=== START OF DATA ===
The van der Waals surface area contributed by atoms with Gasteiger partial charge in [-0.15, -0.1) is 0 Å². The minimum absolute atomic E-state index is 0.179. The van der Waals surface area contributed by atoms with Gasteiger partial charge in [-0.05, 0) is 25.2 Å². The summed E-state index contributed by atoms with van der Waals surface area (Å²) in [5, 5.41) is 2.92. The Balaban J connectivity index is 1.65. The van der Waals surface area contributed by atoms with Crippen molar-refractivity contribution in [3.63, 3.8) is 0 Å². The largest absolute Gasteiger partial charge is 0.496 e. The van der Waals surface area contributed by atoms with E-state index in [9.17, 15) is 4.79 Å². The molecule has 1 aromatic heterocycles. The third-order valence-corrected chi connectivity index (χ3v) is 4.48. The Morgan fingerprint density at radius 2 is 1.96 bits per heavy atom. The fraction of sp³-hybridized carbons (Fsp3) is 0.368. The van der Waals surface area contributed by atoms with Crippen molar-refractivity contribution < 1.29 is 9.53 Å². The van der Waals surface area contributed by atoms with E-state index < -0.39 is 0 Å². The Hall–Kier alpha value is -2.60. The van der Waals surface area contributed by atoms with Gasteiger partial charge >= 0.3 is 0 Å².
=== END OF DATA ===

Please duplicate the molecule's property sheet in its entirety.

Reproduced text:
The van der Waals surface area contributed by atoms with Gasteiger partial charge in [-0.15, -0.1) is 0 Å². The minimum absolute atomic E-state index is 0.179. The van der Waals surface area contributed by atoms with Gasteiger partial charge in [-0.05, 0) is 25.2 Å². The summed E-state index contributed by atoms with van der Waals surface area (Å²) in [5, 5.41) is 2.92. The Balaban J connectivity index is 1.65. The van der Waals surface area contributed by atoms with Crippen molar-refractivity contribution in [3.63, 3.8) is 0 Å². The largest absolute Gasteiger partial charge is 0.496 e. The van der Waals surface area contributed by atoms with E-state index in [9.17, 15) is 4.79 Å². The molecule has 1 aromatic heterocycles. The third-order valence-corrected chi connectivity index (χ3v) is 4.48. The Morgan fingerprint density at radius 2 is 1.96 bits per heavy atom. The fraction of sp³-hybridized carbons (Fsp3) is 0.368. The van der Waals surface area contributed by atoms with Crippen molar-refractivity contribution < 1.29 is 9.53 Å². The van der Waals surface area contributed by atoms with E-state index < -0.39 is 0 Å². The Hall–Kier alpha value is -2.60. The van der Waals surface area contributed by atoms with Gasteiger partial charge >= 0.3 is 0 Å².